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The Higsons

August

1981

Sounds

feature

 
 
THE Higsons from Norwich.

Just name and location are sufficient to evoke mental horror pictures of finger in the ear Fenland folkies reciting scrumpy-fuelled bawdy ballads concerning lewdness in farrows and the lesser wholesome aspects of the Viking invasion. But think again...

A single with the spectacular moniker of ‘I Don't Want To Live With Monkeys'. A flash brash, funky conglomeration of sound, catapulting the listener into a frenzied two-minute bout of manic gyrations and all round limb blurring. See recent Single Of The Week segment for details (or the Higsons scrapbook, where grubby fingers have already been at work with the paste brush).

Equipped with a week's rations, trusty compass and attired in regulation British explorer's garb of tweed jacket and over-sized plus fours tucked into special ultra-tough wellies, I ventured unfearingly into the man swallowing swamps that divide the settlement of East Anglia from civilisation as we know it.

After meeting the fiery five-piece I’m pleased to be able to report that they bore only faint traces of barbarism and even conversed in a form of English.

We retire to the cosy dwelling place of voice artiste and local boy making good, Switch. Here we initiate the consumption of several bottles of the finest (i.e. filched from last weekend's party) wine, a ritualistic welcoming ceremony for visiting strangers.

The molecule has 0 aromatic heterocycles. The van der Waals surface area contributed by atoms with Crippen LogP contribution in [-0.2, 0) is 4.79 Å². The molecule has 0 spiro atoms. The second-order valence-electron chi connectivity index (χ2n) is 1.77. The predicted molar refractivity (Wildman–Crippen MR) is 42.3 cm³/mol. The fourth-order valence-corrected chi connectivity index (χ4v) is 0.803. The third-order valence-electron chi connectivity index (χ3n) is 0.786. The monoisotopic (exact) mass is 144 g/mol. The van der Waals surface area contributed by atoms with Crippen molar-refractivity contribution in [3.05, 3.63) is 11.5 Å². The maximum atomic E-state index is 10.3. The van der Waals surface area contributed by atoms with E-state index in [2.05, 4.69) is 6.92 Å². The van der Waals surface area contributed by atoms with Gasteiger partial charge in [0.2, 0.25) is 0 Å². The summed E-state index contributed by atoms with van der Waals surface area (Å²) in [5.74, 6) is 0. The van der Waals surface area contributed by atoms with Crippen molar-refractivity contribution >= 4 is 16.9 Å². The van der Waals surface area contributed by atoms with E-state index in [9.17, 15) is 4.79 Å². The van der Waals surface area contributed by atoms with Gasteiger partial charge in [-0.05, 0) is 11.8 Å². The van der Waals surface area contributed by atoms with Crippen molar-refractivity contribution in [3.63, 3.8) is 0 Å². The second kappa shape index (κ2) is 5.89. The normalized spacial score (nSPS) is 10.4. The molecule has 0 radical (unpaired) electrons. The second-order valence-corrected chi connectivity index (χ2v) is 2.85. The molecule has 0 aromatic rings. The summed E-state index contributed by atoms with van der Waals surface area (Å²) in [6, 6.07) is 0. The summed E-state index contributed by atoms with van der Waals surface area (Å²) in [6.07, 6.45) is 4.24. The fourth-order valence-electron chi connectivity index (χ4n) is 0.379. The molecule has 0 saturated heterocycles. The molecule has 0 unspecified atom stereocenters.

The talk turns to things historical and it transpires the four other ragged youths are not Norwich's finest, at all but drawn from all corners of the globe, lured by the reek of academia from that great seat of learning, the University of East Anglia. By pursuing a head down, teeth clenched, investigative journalism technique, I unearth some tales of curious pasts.

Bass person Colin spills some beans: "We all met at University. I'm from Liverpool and was in Wah! in the very early days, playing guitar along with Wylie. This guy called Steve Tempo, who now roadies for the Teardrop Explodes, was selected to play bass but he couldn't play it. So I moved to that but packed it in to come down here to the Uni in September '79.”

To continue reading this article and to discover many more (over 140,000 words-worth!), purchase Mick Sinclair’s Adjusting the Stars: Music journalism from post-punk London. 

 

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